Improve Your Sport Climbing/Bouldering (9): Building Power, Part 1 (MEDIUM-HARD)

Developing power takes time.

Climbers and boulderers often interchangeably use the terms power and strength, but in actuality they refer to different, albeit strongly linked, athletic capabilities.

As explained by personal trainer Kevin Richardson in his fascinating must-read entry called “Aerobic Exercise & Strength Training – Does It Help Or Hurt?” appearing on his well-researched Naturally Intense High-Intensity Personal Training ™ Blog:

“Power and strength are closely related but not exactly the same thing. Strength is defined as the capacity for gross muscular effort. Power on the other hand refers to the speed at which effort can be performed. Its development is paramount for athletic performance since most movements in any sporting discipline are executed as forcefully and as quickly as possible.”

A simple way to differentiate between the two in your own mind is to picture how differently it feels to execute a move by pulling slowly through your range of motion on a hold and locking off statically to grab the next hold on a route or boulder problem vs. dynamically throwing for that same hold. The first would be an example of almost using exclusively muscular strength to accomplish a task, the second, of almost exclusively using explosive power to achieve the same goal.

A quick aside here: for the purposes of climbing, I’d change that final sentence in the above quote to read “as efficiently and quickly as possible,” just for accuracy’s sake. Climbing requires the precision delivery of power, meaning that we’re not always putting as much force as possible into every movement we make, but rather, we’re striving to use as little power for each move as we possibly can while delivering it as precisely and quickly as we can, often repeatedly, on the same route or boulder problem. (And again, I run into the complexity of climbing and trying to separate out relevant elements for discussion, because this obviously involves technique, power endurance and endurance as well — all which I’ll discuss in upcoming entries).

So for now, back to power.

Keep in mind that most climbing movements meet somewhere in the middle between these two extreme examples – and that where they meet on that continuum will depend on both the climbing style (angles, holds, length of climb, etc.) in play on a route and the individual strengths and weaknesses of the person attempting to climb the route.

For some people, power (for climbing, this means delivering the required force – often explosive, at least to a certain extent – for a movement with speed and precision) comes more naturally than others. These folks probably have more and/or better-trained fast-twitch muscle fibers than slow-twitch. I don’t want to get into a huge discussion about muscle-fiber composition here; if you’re reading this and you climb regularly, you probably already know if you’re comfortable climbing dynamically and quickly or not, and if it comes pretty naturally to you or not.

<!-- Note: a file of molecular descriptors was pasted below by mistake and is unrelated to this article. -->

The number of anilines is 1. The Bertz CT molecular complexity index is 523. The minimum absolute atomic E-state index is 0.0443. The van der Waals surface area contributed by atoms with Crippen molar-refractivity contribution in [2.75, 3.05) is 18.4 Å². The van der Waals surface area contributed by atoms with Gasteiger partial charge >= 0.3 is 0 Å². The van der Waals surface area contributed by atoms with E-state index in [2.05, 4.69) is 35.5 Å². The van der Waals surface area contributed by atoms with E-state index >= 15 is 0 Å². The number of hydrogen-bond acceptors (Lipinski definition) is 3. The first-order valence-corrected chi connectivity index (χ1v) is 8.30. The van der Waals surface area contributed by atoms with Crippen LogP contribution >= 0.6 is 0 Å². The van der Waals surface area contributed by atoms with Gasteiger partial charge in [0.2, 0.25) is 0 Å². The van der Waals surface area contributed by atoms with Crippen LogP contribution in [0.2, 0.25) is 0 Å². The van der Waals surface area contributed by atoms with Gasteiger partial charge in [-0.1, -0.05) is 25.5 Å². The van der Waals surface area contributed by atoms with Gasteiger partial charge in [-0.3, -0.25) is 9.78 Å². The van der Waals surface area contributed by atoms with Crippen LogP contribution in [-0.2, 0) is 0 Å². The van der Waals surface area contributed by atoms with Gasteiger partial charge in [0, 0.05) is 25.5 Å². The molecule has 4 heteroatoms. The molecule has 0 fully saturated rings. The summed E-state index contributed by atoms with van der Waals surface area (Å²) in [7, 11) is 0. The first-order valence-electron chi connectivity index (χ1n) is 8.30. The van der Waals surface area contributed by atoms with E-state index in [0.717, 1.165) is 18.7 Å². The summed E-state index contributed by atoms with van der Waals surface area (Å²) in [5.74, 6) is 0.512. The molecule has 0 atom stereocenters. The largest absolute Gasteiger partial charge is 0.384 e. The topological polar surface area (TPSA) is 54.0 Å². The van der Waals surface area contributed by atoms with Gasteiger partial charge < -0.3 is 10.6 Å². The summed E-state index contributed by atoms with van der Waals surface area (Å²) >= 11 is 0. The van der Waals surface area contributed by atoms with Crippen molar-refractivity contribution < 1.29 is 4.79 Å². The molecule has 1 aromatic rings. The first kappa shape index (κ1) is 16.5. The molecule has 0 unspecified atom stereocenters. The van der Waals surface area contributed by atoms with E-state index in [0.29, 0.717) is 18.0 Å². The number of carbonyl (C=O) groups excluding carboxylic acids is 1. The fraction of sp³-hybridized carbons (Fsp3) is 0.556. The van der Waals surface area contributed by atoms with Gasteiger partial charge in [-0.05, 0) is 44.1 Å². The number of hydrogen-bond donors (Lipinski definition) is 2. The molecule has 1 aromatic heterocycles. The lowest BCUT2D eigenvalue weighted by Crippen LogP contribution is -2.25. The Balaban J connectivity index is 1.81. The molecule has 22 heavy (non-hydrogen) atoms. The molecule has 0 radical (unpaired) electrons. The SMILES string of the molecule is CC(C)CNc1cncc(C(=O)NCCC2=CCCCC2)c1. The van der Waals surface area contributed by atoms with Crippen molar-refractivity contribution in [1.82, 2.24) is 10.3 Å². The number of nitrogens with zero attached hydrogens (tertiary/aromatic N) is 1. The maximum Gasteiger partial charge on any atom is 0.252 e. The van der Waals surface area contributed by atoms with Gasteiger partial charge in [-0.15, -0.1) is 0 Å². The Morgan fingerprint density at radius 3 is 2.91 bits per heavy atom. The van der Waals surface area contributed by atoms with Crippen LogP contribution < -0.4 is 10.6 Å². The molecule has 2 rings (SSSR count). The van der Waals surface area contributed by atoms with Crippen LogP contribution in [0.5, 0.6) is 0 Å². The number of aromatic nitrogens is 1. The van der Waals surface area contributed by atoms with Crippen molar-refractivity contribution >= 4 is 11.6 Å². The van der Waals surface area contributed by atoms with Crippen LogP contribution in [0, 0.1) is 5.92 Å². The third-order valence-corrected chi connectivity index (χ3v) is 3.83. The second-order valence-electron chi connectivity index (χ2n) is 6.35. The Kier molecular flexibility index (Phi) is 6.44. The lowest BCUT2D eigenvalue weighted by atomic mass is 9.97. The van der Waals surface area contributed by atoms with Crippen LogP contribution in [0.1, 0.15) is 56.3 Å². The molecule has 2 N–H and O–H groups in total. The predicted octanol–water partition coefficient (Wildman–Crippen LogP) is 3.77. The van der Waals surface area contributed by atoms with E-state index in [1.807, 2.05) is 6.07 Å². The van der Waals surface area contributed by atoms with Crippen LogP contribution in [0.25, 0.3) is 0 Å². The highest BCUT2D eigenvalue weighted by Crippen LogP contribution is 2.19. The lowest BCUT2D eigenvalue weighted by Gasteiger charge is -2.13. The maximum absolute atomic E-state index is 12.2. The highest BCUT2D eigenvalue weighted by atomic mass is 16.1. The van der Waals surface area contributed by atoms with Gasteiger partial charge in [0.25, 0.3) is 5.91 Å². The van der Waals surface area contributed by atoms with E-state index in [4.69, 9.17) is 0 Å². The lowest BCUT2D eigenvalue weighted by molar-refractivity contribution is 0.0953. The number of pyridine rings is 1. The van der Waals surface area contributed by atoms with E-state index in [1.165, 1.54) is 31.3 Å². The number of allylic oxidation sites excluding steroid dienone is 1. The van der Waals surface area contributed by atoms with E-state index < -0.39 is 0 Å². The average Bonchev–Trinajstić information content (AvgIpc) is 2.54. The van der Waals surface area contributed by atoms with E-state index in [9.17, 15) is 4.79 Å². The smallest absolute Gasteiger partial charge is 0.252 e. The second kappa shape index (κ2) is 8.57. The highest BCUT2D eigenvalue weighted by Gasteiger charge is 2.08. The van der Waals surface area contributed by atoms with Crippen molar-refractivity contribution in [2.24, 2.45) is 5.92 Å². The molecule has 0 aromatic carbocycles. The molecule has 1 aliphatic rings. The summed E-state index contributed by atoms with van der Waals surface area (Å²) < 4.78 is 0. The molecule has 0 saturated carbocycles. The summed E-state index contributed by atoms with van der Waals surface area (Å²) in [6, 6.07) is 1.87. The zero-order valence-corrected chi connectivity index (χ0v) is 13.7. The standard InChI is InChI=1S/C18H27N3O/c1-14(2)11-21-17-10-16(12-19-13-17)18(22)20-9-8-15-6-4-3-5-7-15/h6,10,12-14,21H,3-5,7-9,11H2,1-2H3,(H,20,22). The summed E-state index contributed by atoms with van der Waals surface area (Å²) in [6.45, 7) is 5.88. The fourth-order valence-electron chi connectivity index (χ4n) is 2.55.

If it does come naturally, you’ll likely find power easier to train and utilize, and you quite possible already have, at least to a certain extent. If you don’t like to move dynamically at all and you prefer to climb very slowly and deliberately, you’ll most likely find it more difficult and less comfortable to train power than fast-twitchers do, to let go of your control and to learn how to coordinate your body, to use momentum to your advantage, and to move explosively – and to be honest, you’ll probably never move – or at least, feel comfortable moving – as explosively as your more naturally gifted speedier counterparts. But despite this, you stand to gain so much from making the effort to train yourself to move more powerfully — because, as always, the less you’ve trained something, the more potential you have to improve.

(to be continued)

This multipart series of blogs and articles starts here, in case you have to catch up. Remember that my designation of each area as “easy,” “medium” or “hard” is purely subjective. I’ve arrived at the designations from my personal experience garnered from 20 years of climbing along with my observations from climbing coaching throughout the past four years. You may find some of the areas harder or easier to change than I do/did. You also might not agree with me or my take on things. That’s fine – feel free to take it or leave it as you wish! Also, remember that the information I provide here is purely offered as advice and that no exercises or training program should be undertaken without receiving medical clearance from a healthcare professional.

One other caveat: As will be true for all of the entries and articles in this series, if you’ve already mastered or maxed out the topic at hand to the best of your ability level, you’ll reap far fewer benefits or none at all from my suggestions – good for you that you figured it out, but sorry I couldn’t help you out more. Happy climbing, bouldering and training!

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